Tyler Reddick Has Overcome a Problem That Hindered the Early Years of His NASCAR Career
Tyler Reddick has grown into a driver who can challenge to win at nearly every type of track, and Sunday’s race at Martinsville Speedway should provide a good indication of how much of a championship contender Reddick and the No. 45 team could be this season.
Reddick stormed through NASCAR’s developmental series with two full years each in both the Truck Series and the Xfinity Series. As a rookie, he finished runner-up to Erik Jones for the 2015 Truck Series championship. Reddick then dominated his two Xfinity Series seasons with back-to-back titles in 2018-19.
Tyler Reddick’s early career success came at only a select few tracks
He moved to the Cup Series with Richard Childress Racing in 2020 at the age of 24 but was first known only as a driver who could contend for wins on a limited number of tracks. Reddick was incredibly good at tracks where the preferred groove was the high line, and the higher, the better. His first top-five finish in the Cup Series was unsurprisingly at Homestead-Miami Speedway, where the fastest way around the track is to hug the outside wall through the turns.
Reddick finished fourth in the 2020 Homestead race. His other two top-fives that season were at Texas Motor Speedway and Bristol Motor Speedway, which turned into a track where the high line was effective after a repave in 2007.
He finished second the following year at Homestead, and his other two top-fives were at Daytona International Speedway and the Charlotte Roval. Daytona’s superspeedway-style pack racing allows just about anybody who starts the race to have a chance at a good finish, and Reddick has proven his prowess at road courses in subsequent years.
His breakout season of 2022 featured three wins, with his first two coming on road courses. He dominated the July race at Road America and won a wild race at the end of that month at the Indianapolis Motor Speedway road course.
He also won at Texas in the first race after he was eliminated from championship contention in the first round of the playoffs.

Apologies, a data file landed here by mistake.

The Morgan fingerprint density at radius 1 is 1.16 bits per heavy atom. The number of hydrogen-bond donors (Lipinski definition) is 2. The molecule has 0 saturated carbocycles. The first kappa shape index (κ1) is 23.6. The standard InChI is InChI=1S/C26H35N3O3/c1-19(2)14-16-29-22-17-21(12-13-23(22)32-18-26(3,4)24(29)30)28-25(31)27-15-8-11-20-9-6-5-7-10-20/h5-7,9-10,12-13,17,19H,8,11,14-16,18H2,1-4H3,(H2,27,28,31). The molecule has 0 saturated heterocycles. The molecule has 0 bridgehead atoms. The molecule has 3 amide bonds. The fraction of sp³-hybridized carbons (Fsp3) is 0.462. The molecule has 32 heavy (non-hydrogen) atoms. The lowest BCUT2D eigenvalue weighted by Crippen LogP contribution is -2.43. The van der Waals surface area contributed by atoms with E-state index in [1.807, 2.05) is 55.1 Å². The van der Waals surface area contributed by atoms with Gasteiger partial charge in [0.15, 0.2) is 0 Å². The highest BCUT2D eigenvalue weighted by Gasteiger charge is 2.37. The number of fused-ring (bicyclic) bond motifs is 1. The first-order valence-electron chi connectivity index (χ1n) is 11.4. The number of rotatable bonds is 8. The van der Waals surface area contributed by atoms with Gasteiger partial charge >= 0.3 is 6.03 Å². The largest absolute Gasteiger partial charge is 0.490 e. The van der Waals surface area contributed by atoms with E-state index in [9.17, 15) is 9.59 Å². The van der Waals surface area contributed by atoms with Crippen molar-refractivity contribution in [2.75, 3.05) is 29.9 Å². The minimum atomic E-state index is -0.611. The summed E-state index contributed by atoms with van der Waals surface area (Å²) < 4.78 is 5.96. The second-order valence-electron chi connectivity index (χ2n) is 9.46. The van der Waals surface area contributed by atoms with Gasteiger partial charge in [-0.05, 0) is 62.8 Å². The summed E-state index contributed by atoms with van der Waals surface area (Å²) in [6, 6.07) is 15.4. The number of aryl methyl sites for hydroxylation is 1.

Reddick did all of that in the No. 8 car for RCR, but he moved to 23XI Racing for the 2023 season after a drama-filled Silly Season scenario played out in 2022. He announced a multi-year contract agreement with 23XI the week after his Road America win, which upset Richard Childress.
Childress went out and signed free agent-to-be Kyle Busch to drive the No. 8 car, and 23XI had to buy out the final year of Reddick’s RCR contract to get him to the No. 45 car a year early.
Everything worked out. Busch won the second race of the 2023 season for RCR at Auto Club Speedway, and Reddick secured his first win with 23XI in March at the Circuit of the Americas road course.
Reddick is showing signs of becoming a Cup Series star at 23XI Racing
Reddick is currently fifth in the standings, one spot ahead of Busch, and Reddick has started to show some versatility that could allow him to be a legitimate championship contender rather than a driver who has to capitalize on the limited number of tracks where he runs well.
After three poor races to begin his tenure with 23XI that left Reddick 33rd in the points standings, he has since rattled off four top-fives in the following five races. The types of tracks where he has compiled that string of good finishes are particularly interesting.
Reddick finished third at the flat, 1.0-mile Phoenix Raceway and followed that up with a fifth-place run in a superspeedway-style race at Atlanta Motor Speedway. He then won at COTA and finished second for the second straight year in the dirt race at Bristol after a 16th-place run the week before at Richmond Raceway.
All four of his top-five finishes have come at vastly different race tracks, which bodes well for his title hopes this season. His runs at Phoenix and COTA are especially notable because NASCAR introduced a modified setup package for the Next Gen cars at those facilities. Reddick’s superb performances in those events might suggest his No. 45 team has adapted to the new package better than his competitors.
Sunday’s Martinsville race will be a good measuring-stick race. Reddick has only one top-15 finish in six Cup Series starts at the 0.5-mile short track in southern Virginia. A good run this weekend would help confirm his progress, considering his 19.8 average finishing position at Martinsville is even worse than his 17.5 career mark at Richmond, which is the only place he has stumbled since early March.
Reddick has grown into a Cup Series star who has begun to show he can regularly challenge for victories no matter the type of track. He now has a chance to capitalize on that development and become one of the elite drivers in the series instead of merely a driver who occasionally wins races and fills up a spot in the back half of the 16-driver playoff field each season.